4. The First Ryder Cup Matches, 1921, 1926 and 1927. There were unofficial matches by U.S. players and Great Britain in ‘21 and ‘26 where they shared a few beverages at a party afterward. It was at these matches that Samuel Ryder, an amateur golfer and seed merchant was so taken with the matches that he took great pains to start an official match. His dream came true in 1927 at The Worcester Country Club in Massachusetts. Walter Hagen led the U.S. to victory on the course and in partying off the course. It was a golf exhibition in the true meaning of sportsmanship.
3. The 1999 match at The Country Club in Brookline could have been remembered for those ugly shirts if it wasn’t for Captain Ben Crenshaw’s eerie prediction and Justin Leonard. With his team being soundly beaten and facing a three and a half point deficit going into Sunday’s final matches he still had faith. He left his Saturday press conference when he said, “I’m a big believer in fate. I have a good feeling about tomorrow. That’s all I’m going to say.” It seems his team were believers also as they went out with a fervor and executed the greatest comeback in Ryder Cup history. When Leonard’s monster putt fell and all hell broke loose on the 17th green Crenshaw’s faith in his team proved right. His team had comeback when no one thought they had a chance. It was one of the most memorable moment in Ryder Cup history.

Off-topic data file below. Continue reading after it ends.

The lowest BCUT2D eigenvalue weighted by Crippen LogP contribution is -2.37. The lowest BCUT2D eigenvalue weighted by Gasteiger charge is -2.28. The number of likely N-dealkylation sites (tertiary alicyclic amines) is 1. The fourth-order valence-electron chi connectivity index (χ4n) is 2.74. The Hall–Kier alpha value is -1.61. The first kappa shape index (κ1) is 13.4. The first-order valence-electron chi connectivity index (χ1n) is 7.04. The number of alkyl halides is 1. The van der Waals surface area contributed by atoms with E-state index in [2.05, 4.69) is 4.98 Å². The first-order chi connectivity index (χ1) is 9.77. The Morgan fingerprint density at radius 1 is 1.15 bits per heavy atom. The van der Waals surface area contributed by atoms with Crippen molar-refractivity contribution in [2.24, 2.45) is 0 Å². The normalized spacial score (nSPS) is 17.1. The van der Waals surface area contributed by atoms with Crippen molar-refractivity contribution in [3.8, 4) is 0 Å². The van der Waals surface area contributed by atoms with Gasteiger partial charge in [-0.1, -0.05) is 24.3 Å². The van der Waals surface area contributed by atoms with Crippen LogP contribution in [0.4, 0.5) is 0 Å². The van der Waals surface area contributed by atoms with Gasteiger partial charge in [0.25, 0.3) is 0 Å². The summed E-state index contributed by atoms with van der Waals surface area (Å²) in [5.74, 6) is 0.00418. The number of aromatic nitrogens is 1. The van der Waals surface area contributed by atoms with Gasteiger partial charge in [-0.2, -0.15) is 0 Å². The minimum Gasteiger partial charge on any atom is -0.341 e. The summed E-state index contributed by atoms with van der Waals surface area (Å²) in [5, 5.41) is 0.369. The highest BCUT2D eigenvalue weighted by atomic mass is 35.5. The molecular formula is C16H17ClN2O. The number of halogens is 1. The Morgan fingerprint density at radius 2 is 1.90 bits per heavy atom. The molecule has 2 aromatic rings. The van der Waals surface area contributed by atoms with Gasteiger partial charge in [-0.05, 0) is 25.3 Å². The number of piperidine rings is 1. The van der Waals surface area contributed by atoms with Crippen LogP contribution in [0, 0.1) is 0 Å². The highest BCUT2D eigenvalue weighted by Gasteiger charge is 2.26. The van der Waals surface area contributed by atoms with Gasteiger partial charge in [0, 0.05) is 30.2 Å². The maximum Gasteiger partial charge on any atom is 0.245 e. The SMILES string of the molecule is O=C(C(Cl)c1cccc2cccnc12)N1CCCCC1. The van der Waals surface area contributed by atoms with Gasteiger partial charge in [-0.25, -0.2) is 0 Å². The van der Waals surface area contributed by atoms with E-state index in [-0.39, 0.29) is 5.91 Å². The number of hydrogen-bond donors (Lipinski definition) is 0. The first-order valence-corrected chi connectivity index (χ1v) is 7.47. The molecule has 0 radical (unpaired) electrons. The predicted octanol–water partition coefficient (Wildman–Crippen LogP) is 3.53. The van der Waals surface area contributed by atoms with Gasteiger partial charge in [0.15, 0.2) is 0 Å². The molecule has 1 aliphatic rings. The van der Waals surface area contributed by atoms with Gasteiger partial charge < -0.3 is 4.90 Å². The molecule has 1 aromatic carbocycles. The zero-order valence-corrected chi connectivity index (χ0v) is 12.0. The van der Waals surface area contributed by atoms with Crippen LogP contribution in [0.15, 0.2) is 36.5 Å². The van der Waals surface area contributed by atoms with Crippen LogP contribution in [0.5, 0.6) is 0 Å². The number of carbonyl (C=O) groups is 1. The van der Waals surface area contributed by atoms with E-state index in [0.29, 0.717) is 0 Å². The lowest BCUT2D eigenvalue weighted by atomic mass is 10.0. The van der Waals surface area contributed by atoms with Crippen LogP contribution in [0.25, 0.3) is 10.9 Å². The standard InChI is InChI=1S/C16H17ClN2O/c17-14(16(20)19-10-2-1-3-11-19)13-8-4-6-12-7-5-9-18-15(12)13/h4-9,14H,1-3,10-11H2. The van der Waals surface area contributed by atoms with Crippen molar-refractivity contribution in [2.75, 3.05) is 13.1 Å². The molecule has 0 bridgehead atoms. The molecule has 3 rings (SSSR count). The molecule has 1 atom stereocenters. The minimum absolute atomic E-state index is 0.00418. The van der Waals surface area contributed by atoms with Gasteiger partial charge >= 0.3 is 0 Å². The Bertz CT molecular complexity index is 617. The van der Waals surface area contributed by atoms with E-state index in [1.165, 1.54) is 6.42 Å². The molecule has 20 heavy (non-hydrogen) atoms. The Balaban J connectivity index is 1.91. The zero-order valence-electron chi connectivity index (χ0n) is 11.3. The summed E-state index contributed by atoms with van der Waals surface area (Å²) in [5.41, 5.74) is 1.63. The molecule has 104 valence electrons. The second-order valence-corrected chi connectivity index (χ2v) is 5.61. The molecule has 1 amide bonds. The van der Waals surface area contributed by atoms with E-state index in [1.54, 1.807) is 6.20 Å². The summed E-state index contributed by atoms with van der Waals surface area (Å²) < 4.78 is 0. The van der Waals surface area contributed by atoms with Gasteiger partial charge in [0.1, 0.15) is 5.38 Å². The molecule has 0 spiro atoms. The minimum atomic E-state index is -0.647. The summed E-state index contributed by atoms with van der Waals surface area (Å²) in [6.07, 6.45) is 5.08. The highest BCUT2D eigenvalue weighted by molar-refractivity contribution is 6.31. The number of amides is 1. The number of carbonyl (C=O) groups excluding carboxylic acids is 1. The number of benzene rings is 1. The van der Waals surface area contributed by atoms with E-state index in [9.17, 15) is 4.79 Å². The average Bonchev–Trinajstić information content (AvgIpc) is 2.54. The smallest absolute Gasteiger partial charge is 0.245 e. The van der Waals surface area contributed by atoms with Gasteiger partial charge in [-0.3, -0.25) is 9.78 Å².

2. The 1969 Ryder Cup Match at Royal Birkdale not only was one of the closest matches ever, it also displayed the true spirit that the cup was intended to foster: sportsmanship. Sam Snead had a powerful team but Great Britain & Ireland proved a worthy opponent. 17 of the 32 matches went to the last hole and the teams were tied entering the last day. In a bit of theater that is rarely seen at the Ryder Cup it came down to the last hole of the last match with two of the biggest names of the day. Jack Nicklaus and Tony Jacklin were tied going into the eighteenth. The U.S. needed a tie to retain the cup as the two surveyed their birdie putts on the green. Jacklin’s first putt stopped two feet from the hole and Nicklaus blew his 30 footer four feet past the hole. Nicklaus dropped his putt and as he retrieved his ball from the hole he picked up Jacklin’s marker conceding him the hole and halving the match. “I am sure you would haved holed,” he said, “but I was not prepared to see you miss.” Nicklaus’ gesture the match a draw with the U.S. retaining the cup. Nicklaus said that Snead wasn’t very happy with his decision but Nicklaus thought it was the sporting thing to do. Golf writer Michael Williams described it like this, “Thus ended with one supreme gesture a match that will forever stand as a memorial to all that is best about the Ryder Cup.” He was absolutely right.